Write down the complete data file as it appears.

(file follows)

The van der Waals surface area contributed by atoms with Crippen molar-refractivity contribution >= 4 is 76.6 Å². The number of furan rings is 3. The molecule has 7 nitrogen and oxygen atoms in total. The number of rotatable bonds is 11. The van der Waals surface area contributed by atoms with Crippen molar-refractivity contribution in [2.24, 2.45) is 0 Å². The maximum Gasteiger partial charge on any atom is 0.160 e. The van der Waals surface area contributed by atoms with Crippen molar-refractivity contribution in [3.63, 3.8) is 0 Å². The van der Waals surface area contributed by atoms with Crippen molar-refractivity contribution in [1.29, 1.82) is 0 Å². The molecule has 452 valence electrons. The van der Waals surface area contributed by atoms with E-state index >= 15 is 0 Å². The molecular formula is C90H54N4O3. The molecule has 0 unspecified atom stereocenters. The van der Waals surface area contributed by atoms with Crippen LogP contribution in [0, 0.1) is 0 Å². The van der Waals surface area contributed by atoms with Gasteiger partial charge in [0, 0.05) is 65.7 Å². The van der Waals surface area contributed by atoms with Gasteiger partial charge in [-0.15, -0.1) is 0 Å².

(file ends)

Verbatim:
The van der Waals surface area contributed by atoms with Crippen molar-refractivity contribution >= 4 is 76.6 Å². The number of furan rings is 3. The molecule has 7 nitrogen and oxygen atoms in total. The number of rotatable bonds is 11. The van der Waals surface area contributed by atoms with Crippen molar-refractivity contribution in [2.24, 2.45) is 0 Å². The maximum Gasteiger partial charge on any atom is 0.160 e. The van der Waals surface area contributed by atoms with Crippen molar-refractivity contribution in [3.63, 3.8) is 0 Å². The van der Waals surface area contributed by atoms with Crippen molar-refractivity contribution in [1.29, 1.82) is 0 Å². The molecule has 452 valence electrons. The van der Waals surface area contributed by atoms with E-state index >= 15 is 0 Å². The molecular formula is C90H54N4O3. The molecule has 0 unspecified atom stereocenters. The van der Waals surface area contributed by atoms with Crippen LogP contribution in [0, 0.1) is 0 Å². The van der Waals surface area contributed by atoms with Gasteiger partial charge in [0, 0.05) is 65.7 Å². The van der Waals surface area contributed by atoms with Gasteiger partial charge in [-0.15, -0.1) is 0 Å².